Heart Patients Urged Not to Avoid Care or Ignore Symptoms
As Einstein Healthcare Network cardiologists heard the news about the new coronavirus spreading in China and later in Europe, they knew it was coming here. And they thought they knew what it would mean for heart disease.
“We began preparations for this in late February, with the expectation that there were going to be dramatic increases in heart events,” says Sumeet Mainigi, MD, Chair of Cardiology at Einstein Medical Center Philadelphia.
In China and Italy, about 20% of COVID-19 hospital patients developed a new heart problem as a direct result of the virus, Dr. Mainigi notes. It’s also known that any kind of physical or mental stress can affect the heart.
But the big increase in heart patients never happened. Instead, emergency, inpatient and outpatient visits for all types of heart problems at Einstein dropped significantly from mid-March through mid-April, compared with the same period a year ago, Dr. Mainigi says.
Einstein is not alone. A recently released survey of nine major U.S. hospitals found that cases involving a standard treatment for heart attack fell 38% in March 2020, compared with an average for the previous 14 months.
Fear Keeping People Home
The reasons are unclear, Dr. Mainigi says. “I think that there’s a lot of fear and people are trying to avoid the hospital, and that’s not surprising for routine visits or less severe illnesses.”
What Dr. Mainigi and his colleagues didn’t expect was that fear would keep people away even if they had potentially dangerous heart symptoms.
“If you’re having crushing chest pain, if you’re passing out because of an irregular heartbeat, if you can’t breathe because of decompensated heart failure, you will go seek medical attention,” he says. “And that’s what we’re not seeing.”
Although there are no numbers available yet, Dr. Mainigi fears that some people who are not seeking help may be dying at home. “The unfortunate situation is that many people are more likely to die or have a serious event from heart disease that is ignored or not treated than they would from COVID.”
Heart Care Safe and Available
He wants patients to know that it’s safe to get care during the COVID-19 outbreak and that Einstein cardiologists are ready to treat them, in person or by telemedicine.
Scenes from extremely crowded New York hospitals may have left patients thinking they can’t even get access to medical care, but that’s not true, Dr. Mainigi says.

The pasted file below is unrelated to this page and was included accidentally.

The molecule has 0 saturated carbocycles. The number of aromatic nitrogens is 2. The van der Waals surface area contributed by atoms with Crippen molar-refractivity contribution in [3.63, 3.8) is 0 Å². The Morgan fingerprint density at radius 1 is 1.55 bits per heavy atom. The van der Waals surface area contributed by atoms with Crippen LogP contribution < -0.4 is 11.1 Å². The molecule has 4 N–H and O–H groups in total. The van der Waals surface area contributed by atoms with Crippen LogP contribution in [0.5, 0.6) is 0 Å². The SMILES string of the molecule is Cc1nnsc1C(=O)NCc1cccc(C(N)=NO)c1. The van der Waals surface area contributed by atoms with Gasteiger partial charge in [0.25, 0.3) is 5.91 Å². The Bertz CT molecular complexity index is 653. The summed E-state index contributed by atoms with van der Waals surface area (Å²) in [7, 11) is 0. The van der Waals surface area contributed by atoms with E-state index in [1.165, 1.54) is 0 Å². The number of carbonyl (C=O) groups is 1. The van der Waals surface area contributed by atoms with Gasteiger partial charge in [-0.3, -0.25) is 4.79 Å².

“We have doctors in every single day. They’re in the office, in the hospital, doing telemedicine visits and providing emergency care. And we have the ability to make sure that patients are safe and our staff is safe, and provide the care that they need because we can’t hold back heart disease forever.”
People who need care should call the office, he says. In many cases, they may be able to get an appointment the same day, especially for telemedicine.
Don’t Ignore Dangerous Symptoms
“So if somebody is having symptoms – and that could be anything from chest discomfort or chest pressure to jaw pain, difficulty breathing, the feeling of a racing heart or a palpitation, swelling in their legs, fainting or near fainting, all these types of symptoms – we want them to seek immediate medical attention, potentially through the emergency room if the person feels really bad,” Dr. Mainigi says
For those with true emergencies, the emergency department is available, and the volume of patients is actually down a bit, he says.
Cardiologists have noticed an uptick in the number of patients with urgent or emergency heart problems since mid-April, but the volume is still not nearly back to the level that is expected. “I believe people are still suffering at home,” Dr. Mainigi says.
Einstein soon plans to start scheduling heart procedures for those who had them canceled and others, he says. “We’re actively working towards creating a structure by which they could come in and get their procedures in a safe, coordinated fashion. We hope to be able to implement that in the next several weeks.”
“It’s a crazy, unprecedented time, and we’re here to care for the patients. We will all get through this together.”
Contact Einstein Heart and Vascular Care specialists.